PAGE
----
Another history claims that the fortune cookie was invented in San Francisco by a Japanese immigrant named Makoto Hagiwara. Hagiwara was a gardener who designed the famous Japanese Tea Garden in Golden Gate Park. An anti-Japanese mayor fired him from his job around the turn of the century, but later a new mayor reinstated him. Grateful to those who had stood by him during his period of hardship, Hagiwara created a cookie in 1914 that included a thank you note inside. He passed them out at the Japanese Tea Garden, and began serving them there regularly. In 1915, they were displayed at the Panama-Pacific Exhibition, San Francisco's world fair.
In 1983, San Francisco's pseudo-legal Court of Historical Review held a mock trial to determine the origins of the fortune cookie. (In the past, the Court had ruled on such pressing topics as the veracity of Mark Twain's quote, "The coldest winter I ever spent was a summer in San Francisco" and the origins of the Martini. *) To no one's surprise, the judge (a real-life federal judge from San Francisco) ruled in favor of San Francisco. Included among the evidence was a fortune cookie whose message read: "S.F. Judge who rules for L.A. Not Very Smart Cookie." Equally unsurprising, Los Angeles has denounced the ruling.
From Confucius to Smiley Faces
Fortune cookies became common in Chinese restaurants after World War II. Desserts were not traditionally part of Chinese cuisine, and the cookies thus offered Americans something familiar with an exotic flair.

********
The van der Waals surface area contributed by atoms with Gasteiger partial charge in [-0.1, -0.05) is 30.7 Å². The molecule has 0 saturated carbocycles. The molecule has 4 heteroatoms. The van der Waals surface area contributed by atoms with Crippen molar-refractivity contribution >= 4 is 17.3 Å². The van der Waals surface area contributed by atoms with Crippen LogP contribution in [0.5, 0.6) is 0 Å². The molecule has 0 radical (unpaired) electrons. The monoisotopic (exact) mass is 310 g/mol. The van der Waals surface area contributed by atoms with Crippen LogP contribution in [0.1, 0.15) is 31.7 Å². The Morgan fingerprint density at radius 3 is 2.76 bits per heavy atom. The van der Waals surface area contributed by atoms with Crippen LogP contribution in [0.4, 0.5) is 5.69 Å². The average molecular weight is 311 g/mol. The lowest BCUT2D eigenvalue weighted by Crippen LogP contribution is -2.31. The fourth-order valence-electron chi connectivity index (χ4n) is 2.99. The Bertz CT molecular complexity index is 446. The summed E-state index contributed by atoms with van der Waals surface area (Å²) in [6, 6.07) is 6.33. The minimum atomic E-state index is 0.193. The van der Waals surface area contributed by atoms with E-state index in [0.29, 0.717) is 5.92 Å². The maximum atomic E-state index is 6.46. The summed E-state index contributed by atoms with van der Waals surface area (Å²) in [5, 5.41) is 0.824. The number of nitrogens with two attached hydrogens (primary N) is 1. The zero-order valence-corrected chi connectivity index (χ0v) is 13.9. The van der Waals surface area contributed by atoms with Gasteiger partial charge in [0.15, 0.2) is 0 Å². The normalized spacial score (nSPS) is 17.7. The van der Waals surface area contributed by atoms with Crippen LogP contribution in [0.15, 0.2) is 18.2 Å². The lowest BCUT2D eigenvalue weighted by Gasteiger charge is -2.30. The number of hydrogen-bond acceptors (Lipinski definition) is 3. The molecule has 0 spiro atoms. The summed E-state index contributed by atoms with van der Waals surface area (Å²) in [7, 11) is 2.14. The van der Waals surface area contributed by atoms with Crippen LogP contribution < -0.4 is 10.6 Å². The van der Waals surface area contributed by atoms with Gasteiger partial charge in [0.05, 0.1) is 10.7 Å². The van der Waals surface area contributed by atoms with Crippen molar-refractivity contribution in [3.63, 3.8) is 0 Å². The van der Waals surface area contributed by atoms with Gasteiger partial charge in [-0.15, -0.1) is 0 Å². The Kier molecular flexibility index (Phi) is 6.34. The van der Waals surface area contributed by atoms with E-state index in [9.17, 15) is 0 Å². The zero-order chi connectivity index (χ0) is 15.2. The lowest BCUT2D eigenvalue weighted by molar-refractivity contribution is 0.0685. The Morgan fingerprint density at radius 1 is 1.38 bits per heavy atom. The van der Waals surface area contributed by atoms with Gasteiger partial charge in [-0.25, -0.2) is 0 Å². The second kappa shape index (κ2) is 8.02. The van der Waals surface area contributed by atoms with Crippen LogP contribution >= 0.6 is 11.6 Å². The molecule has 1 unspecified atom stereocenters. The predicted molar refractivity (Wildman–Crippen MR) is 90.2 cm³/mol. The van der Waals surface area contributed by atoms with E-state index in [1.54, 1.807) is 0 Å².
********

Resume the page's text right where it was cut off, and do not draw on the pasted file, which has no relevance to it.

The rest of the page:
Although there have been a few cases reported of individuals actually liking the texture and flavor of fortune cookies, most consider the fortune to be the essence of the cookie. Early fortunes featured Biblical sayings, or aphorisms from Confucius, Aesop, or Ben Franklin. Later, fortunes included recommended lottery numbers, smiley faces, jokes, and sage, if hackneyed, advice. Politicians have used them in campaigns, and fortunes have been customized for weddings and birthday parties. Today messages are variously cryptic, nonsensical, feel-good, hectoring, bland, or mystifying.
From Chopsticks to High Tech
Fortune cookies were originally made by hand using chopsticks. In 1964, Edward Louie of San Francisco's Lotus Fortune Cookie Company, automated the process by creating a machine that folds the dough and slips in the fortune. Today, the world's largest fortune cookie manufacturer, Wonton Food Inc. of Long Island CIty, Queens ships out 60 million cookies a month.